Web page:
The economic recession of the early 21st century and evidence of fraud and mismanagement prompted nonprofit organizations (NPOs) to rely on outcome measures and standards of operation to demonstrate accountability, maintain funding, and retain broad community-based support. Based on the importance of strategic leadership theory this quantitative relational study investigated potential relationships between employee and volunteer perceptions of leadership style and leader-accountability in three Louisiana-based NPOs providing health and human services. The study included a cross-sectional survey research design to collect 65 responses from a sample of 217 and a quantitative relational analysis of the statistical significance of potential relationships between the nine factors of leadership and three dimensions of leader-accountability. Multivariate and multiple linear regression testing revealed statistically significant positive relationships between two factors associated with transformational leadership and two dimensions of leader-accountability. The findings included one statistically significant negative relationship between one leadership factor associated with transactional leadership and one leader-accountability dimension. The results of this study demonstrated that transformational leadership might be the only style that stimulates accountability, and only through application of idealized behaviors and individual consideration to demonstrate openness, and through individual consideration to demonstrate answerability.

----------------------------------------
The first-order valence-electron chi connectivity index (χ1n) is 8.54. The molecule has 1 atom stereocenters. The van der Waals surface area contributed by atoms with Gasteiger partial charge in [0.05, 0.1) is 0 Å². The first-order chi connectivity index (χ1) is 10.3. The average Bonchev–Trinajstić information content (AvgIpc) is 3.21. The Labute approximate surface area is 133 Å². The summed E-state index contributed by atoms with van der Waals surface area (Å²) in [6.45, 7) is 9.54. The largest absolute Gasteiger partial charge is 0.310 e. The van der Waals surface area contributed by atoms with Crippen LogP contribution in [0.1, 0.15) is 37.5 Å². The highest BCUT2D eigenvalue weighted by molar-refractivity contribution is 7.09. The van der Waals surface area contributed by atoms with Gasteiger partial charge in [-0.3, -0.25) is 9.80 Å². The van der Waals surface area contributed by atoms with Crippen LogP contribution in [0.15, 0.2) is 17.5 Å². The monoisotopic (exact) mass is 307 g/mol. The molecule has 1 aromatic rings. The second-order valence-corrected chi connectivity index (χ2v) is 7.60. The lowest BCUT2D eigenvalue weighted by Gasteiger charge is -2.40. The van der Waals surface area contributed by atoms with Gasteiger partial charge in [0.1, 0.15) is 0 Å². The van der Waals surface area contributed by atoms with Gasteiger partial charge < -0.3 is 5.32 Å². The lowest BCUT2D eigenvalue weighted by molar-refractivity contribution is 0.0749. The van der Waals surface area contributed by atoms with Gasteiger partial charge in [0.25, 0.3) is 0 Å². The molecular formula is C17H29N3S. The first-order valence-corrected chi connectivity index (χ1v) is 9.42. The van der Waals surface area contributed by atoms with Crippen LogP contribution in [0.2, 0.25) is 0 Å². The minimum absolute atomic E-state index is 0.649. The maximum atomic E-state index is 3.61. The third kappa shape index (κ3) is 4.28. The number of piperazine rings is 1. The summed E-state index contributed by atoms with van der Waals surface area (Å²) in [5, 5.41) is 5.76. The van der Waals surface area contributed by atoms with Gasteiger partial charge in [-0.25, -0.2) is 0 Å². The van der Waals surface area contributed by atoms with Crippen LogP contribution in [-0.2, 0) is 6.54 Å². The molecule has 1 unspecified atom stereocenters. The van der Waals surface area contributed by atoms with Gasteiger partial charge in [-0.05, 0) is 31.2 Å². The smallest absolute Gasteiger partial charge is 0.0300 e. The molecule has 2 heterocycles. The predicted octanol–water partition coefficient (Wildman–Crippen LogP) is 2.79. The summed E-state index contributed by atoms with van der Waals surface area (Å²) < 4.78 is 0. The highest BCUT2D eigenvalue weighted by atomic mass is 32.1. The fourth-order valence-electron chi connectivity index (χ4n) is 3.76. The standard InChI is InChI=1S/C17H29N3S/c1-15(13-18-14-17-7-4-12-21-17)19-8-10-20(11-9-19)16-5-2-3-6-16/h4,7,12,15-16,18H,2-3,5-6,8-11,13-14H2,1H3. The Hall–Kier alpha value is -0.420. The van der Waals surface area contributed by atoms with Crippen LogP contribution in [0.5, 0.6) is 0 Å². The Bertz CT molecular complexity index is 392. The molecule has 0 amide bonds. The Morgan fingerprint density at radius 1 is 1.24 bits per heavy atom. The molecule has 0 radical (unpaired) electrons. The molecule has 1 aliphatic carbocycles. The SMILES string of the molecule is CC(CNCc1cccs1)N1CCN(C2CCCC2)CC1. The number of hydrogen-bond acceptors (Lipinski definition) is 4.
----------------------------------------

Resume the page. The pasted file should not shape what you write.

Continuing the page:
|Advisor:||Gordon, Pamela A.|
|Commitee:||Gordon, Brett, Nebeker, Gerald|
|School:||University of Phoenix|
|School Location:||United States -- Arizona|
|Source:||DAI-A 76/12(E), Dissertation Abstracts International|
|Subjects:||Management, Organization Theory, Organizational behavior|
|Keywords:||Accountability, Leader, Leadership style, Nonprofit, Strategic leadership|
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